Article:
Tamworth has been waiting for a band like Femme Fatale for a long time – and now we have got them, we should enjoy them while we can.


Tamworth Herald – 19/07/85
Musicbox – Turning on the States style
Caption: One On One…they weren’t ‘Born in the USA’…but they should have been.One On One – Demo
SOMETIMES WHEN you listen to a group’s music you get the distinct feeling they have been born 10 years too late – or even 10 years too early. With One On One, however, their timing is not the problem – they have just been born 3,000 miles away from their natural home!

For after just one playing (and several more to confirm my ‘suspicions’) I could hear America all over this tape. Listening to it like listening to American FM radio – it is neither ‘rock’ nor ‘pop’, just, something vaguely between the two.

Personally, I don’t particularly enjoy this style of music, but I pride myself ona t least being able to separate the good the bad – and this is definitely in the first category.

Its greatest asset is the sheer quality and purity of the sound which leaves all – and I mean ALL of the 50 or so demos I have heard in the last couple of years – well behind. It sounds like vinyl quality and the only noises you get on the tape are the musical ones you are supposed to – there’s not a hiss in sight.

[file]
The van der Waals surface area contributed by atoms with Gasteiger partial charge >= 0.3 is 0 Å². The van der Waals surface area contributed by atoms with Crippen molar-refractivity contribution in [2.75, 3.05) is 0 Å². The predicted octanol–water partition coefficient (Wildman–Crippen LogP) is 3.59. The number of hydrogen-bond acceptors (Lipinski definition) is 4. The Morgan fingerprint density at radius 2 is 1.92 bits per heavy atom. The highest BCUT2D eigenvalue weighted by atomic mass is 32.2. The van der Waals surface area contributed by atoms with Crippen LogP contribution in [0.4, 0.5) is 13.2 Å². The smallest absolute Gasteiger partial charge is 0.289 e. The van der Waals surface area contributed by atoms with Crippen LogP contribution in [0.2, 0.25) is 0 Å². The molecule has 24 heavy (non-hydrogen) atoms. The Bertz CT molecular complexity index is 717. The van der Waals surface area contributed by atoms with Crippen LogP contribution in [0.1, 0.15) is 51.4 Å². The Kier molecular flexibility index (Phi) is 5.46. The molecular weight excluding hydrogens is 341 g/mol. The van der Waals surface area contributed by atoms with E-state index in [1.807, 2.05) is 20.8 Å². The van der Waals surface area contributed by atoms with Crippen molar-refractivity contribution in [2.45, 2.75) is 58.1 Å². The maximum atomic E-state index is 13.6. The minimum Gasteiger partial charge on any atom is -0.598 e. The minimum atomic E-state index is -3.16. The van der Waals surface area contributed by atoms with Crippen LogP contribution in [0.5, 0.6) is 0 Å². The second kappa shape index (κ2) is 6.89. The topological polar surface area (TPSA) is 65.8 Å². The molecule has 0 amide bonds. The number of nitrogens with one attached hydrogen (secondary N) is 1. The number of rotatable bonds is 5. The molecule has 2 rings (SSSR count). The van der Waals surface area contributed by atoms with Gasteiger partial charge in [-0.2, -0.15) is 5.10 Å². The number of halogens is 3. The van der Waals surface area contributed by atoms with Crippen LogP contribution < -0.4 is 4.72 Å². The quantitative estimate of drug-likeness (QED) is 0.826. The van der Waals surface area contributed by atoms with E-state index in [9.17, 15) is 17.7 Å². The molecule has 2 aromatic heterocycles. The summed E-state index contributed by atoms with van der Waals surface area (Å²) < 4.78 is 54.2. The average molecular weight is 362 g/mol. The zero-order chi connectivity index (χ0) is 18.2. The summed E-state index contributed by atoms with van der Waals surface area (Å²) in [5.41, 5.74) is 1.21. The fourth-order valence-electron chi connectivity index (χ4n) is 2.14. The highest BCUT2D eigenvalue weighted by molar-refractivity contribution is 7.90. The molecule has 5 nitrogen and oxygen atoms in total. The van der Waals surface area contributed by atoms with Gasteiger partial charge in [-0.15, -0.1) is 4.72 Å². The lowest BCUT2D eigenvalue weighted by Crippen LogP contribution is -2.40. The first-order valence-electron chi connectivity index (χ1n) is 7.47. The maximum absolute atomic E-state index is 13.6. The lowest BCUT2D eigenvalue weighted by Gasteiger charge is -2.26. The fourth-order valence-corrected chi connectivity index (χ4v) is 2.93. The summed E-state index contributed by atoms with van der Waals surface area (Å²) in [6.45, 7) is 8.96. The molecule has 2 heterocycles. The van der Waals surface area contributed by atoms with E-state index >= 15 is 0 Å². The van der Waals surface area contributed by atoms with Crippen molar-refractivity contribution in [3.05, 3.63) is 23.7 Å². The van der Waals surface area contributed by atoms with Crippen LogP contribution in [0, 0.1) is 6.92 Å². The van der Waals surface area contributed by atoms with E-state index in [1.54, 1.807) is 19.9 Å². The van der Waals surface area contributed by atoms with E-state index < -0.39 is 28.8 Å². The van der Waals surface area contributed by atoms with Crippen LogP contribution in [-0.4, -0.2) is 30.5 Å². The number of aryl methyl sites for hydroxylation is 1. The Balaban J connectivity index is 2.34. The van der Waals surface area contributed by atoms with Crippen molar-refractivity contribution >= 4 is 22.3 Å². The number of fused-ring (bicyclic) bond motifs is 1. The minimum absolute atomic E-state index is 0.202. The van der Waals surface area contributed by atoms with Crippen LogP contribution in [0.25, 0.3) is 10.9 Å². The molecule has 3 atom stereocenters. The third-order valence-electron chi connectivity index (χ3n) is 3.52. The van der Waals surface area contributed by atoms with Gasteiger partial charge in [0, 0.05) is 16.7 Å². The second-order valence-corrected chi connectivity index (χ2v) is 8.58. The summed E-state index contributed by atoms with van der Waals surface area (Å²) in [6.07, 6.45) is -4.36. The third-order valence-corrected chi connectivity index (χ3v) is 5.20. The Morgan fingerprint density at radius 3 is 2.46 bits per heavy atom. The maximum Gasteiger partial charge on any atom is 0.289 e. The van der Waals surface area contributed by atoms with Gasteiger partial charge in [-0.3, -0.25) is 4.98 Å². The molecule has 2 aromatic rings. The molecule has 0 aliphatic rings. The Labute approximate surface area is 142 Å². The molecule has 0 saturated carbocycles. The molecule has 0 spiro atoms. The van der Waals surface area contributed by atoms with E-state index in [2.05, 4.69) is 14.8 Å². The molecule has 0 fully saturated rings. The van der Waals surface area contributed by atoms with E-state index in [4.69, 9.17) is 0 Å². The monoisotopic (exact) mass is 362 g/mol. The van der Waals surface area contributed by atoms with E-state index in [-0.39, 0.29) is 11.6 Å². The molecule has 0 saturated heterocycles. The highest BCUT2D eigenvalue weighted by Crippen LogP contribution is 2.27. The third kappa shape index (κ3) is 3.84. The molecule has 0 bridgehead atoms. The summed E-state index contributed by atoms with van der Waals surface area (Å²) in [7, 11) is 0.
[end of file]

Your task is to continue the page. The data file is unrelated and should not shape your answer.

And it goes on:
The sings – to my surprise – are all relatively brief which is an advantage for possible radio play, but personally, I think a disadvantage for One On One.

We all know the band’s most outstanding feature is the sheer professionalism of their musicianship, but not once do they allow themselves even the minor self-indulgence of a decent guitar break by Tim Latham.

This is a guitarist of the highest quality but apart from a couple of skilful Lathamesque tricks, Tim’s true ability, sadly, does not really come out of the speakers on this demo. Still, at least that gives Dave Ingham more prominence and once again this modest singer really turns on the style.

I have often harped on about his undoubted talent, but on this tape, it really does speak for itself. He is capable of both tender sensitivity and more jovial vocalising and I would boldly say he is the best local singer I have ever heard in my six years of following the Tamworth music scene.

Elsewhere, the rest of the band also perform well (Stuart Blaine is becoming a drumming dead ringer for Phil Collins to my ears) and I am sure the whole group listen to this tape with immense pride.

I still can’t help wishing they were still producing the sort of rock that made ‘Poppy red’ and ‘Don’t Stop The Captain’ such treats, but I suppose I will have to accept that One on One have matured beyond the barriers of my musical taste.

Sitting Pretty return to live action tonight when they take their new look set to The Masonic Rooms. At time of going to press it was uncertain who the support would be, but a full live-up is assured for the show which kicks off at 8pm at the Lichfield Street venue. Tickets are 50p in advance or 75p on the door.

Tamworth Herald – 19/07/85
Musicbox – GIG GUIDE
JUST a quick guide to the gigs you can watch this week-end…tonight, Femme Fatale make their second Tamworth appearance when they join the band Certain Circles at the Arts Centre.

Certain Circles play entertaining pop with a touch of Simple Minds and they already have a single to their credit. A very promising looking show indeed. Then, 24 hours later, the Arts Centre is the place for the heavy rock of the experienced Hard Road, a band who have their own brand of pulsating, powerful rock and will boast a very interesting support act.